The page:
Immune Variation

It is difficult to determine the mechanistic consequences of context-dependent genetic variants, some of which may be related to disease (see the Perspective by Gregersen). Two studies now report on the effects of stimulating immunological monocytes and dendritic cells with proteins that can elicit a response to bacterial or viral infection and assess the functional links between genetic variants and profiles of gene expression. M. N. Lee et al. (10.1126/science.1246980) analyzed the expression of more than 400 genes, in dendritic cells from 30 healthy subjects, which revealed how expression quantitative trait loci (eQTLs) affect gene expression within the interferon-β and the Toll-like receptor 3 and 4 pathways. Fairfax et al. (10.1126/science.1246949) performed a genome-wide analysis to show that many eQTLs affected monocyte gene expression in a stimulus- or time-specific manner.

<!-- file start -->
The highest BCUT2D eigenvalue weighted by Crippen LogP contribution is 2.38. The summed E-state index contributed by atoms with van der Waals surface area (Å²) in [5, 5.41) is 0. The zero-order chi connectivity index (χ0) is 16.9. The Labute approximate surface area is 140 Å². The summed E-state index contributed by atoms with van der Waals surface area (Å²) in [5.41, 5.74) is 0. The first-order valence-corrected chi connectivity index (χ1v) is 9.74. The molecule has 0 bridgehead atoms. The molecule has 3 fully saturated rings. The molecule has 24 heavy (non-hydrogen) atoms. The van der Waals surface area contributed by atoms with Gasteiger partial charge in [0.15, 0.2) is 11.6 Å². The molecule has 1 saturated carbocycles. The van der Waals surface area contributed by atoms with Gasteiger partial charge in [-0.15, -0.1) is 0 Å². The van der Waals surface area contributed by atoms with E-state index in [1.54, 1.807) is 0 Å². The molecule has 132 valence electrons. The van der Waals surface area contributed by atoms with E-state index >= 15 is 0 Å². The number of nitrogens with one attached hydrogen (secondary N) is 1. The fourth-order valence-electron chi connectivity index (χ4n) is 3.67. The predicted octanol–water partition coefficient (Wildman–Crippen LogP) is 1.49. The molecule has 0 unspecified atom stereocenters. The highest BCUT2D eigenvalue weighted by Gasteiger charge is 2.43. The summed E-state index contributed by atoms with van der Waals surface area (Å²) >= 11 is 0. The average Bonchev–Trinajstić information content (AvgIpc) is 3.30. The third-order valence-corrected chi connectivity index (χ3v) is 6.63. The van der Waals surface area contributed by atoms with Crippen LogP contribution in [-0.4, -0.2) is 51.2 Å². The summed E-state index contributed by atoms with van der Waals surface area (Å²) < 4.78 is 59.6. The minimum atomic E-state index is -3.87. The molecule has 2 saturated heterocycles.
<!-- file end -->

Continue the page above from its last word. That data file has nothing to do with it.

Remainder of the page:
To systematically investigate the impact of immune stimulation upon regulatory variant activity, we exposed primary monocytes from 432 healthy Europeans to interferon-γ (IFN-γ) or differing durations of lipopolysaccharide and mapped expression quantitative trait loci (eQTLs). More than half of cis-eQTLs identified, involving hundreds of genes and associated pathways, are detected specifically in stimulated monocytes. Induced innate immune activity reveals multiple master regulatory trans-eQTLs including the major histocompatibility complex (MHC), coding variants altering enzyme and receptor function, an IFN-β cytokine network showing temporal specificity, and an interferon regulatory factor 2 (IRF2) transcription factor–modulated network. Induced eQTL are significantly enriched for genome-wide association study loci, identifying context-specific associations to putative causal genes including CARD9, ATM, and IRF8. Thus, applying pathophysiologically relevant immune stimuli assists resolution of functional genetic variants.

  • These authors contributed equally to this work.